With long dark Winter nights ahead, you might be in the mood for a wee dram. Scottish single malt is the most popular premium whisky on the market. This was not always so. Only 30 years ago the market for this uncommon beastie was very small indeed. But what is it? Single malt whisky starts its life as a clear spirit distilled from fermented, malted barley. Single means that it comes from a single distillery rather than being blended across a number of them. If peat is used in the preparation of the barley grains the final whisky will have pronounced smoky characteristics. But the most important factor influencing the flavour and style of the final whisky, is the barrel in which it is matured and in which time and the influence of the wood turn the clear spirt into the much prized amber liquid.
It is traditional to use Bourbon or Sherry barrels. Bourbon casks are made of American oak which is heavily charred in the coopering process imparting flavours of both the wood and the Bourbon to the maturing whisky. This gives light aromas, vanilla and tropical notes. Traditionally, Sherry casks are made of French oak. A typical Sherry cask matured whisky will have dried fruit and spice flavours, and feel nutty and rich. The charring or toasting of the barrel is critical. It plays a significant part in the removal of unpleasant characteristics from the new spirit, and the later release of the flavour compounds from the wood to the whisky. The distillation process, the place where the whisky is matured, the length of maturation and the final strength of the bottling all play their part in determining the style of the finished product.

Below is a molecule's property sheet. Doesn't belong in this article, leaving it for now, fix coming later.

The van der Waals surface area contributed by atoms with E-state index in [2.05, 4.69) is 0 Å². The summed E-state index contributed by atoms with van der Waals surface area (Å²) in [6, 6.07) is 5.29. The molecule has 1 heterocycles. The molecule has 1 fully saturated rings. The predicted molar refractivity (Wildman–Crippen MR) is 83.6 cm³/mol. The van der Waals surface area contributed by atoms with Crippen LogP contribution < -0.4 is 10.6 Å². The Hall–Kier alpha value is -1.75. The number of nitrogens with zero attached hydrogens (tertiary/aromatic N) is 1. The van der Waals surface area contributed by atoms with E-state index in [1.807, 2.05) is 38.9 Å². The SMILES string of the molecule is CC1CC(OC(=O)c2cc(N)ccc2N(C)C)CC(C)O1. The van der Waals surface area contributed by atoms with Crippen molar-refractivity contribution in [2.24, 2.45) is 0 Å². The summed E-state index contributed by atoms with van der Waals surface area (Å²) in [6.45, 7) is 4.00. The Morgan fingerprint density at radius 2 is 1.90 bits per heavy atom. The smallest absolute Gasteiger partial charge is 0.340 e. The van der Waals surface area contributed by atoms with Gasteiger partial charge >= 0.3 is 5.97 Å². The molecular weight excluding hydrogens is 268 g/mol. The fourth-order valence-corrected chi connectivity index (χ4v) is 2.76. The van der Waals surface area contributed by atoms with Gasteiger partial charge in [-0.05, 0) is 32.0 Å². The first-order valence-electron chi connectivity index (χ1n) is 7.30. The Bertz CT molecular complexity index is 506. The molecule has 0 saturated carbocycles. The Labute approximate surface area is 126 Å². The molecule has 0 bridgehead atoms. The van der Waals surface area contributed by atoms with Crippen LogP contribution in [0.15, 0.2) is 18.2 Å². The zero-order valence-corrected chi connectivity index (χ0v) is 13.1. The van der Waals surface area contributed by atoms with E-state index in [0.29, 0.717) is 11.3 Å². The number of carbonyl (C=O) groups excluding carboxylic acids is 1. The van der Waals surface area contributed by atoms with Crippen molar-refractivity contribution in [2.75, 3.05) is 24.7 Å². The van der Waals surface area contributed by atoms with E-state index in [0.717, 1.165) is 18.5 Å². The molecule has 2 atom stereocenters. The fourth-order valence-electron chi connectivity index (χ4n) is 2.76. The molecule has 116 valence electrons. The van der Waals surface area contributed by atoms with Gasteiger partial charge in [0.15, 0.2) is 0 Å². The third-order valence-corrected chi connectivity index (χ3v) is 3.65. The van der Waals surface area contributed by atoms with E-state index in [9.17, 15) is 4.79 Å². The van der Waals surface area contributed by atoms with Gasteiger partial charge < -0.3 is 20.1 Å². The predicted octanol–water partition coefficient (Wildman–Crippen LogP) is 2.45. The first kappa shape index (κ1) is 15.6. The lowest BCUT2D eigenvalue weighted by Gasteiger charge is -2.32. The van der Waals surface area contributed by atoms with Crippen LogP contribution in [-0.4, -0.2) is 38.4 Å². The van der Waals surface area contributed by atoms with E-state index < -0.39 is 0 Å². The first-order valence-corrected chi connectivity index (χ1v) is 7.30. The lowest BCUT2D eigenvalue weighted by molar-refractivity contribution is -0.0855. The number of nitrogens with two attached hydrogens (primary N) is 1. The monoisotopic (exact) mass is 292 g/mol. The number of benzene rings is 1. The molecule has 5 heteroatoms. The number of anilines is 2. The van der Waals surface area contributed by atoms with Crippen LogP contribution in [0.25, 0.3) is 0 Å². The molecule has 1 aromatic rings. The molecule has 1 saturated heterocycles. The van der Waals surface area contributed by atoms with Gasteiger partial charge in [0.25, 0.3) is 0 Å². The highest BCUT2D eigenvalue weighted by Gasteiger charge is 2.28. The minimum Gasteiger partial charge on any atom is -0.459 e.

With an understanding of the variables in play during the maturation process it is easy to see what a wide range of styles the term “Scottish single malt” encompasses. Space dictates that we can only stock a very limited quantity of Whiskies in our shop and we hope that in our selection of the 20 or so that we currently carry, we have gone some small way to doing justice to the sheer diversity of Scottish single malts. Here are four.
Macphails Collection Bunnahabhain Heavily Peated 8 year old 43% (£36.40)
A light Islay dram, smoky, aged in refill Sherry butts
Linkwood 15 year old 43% (£49.75)
A medium bodied Speysider, smooth sherried style, aged in refill Sherry casks
Connoisseurs Choice Tormore 46% 1997 (£60.25)
A light Speyside dram, with a long creamy finish from first fill Bourbon barrels
Connoisseurs Choice Ledaig 46% 1998 (£60.25)
Lightly peated Island dram from the Isle of Mull, sweet fruit and peat smoke from refill Sherry hogsheads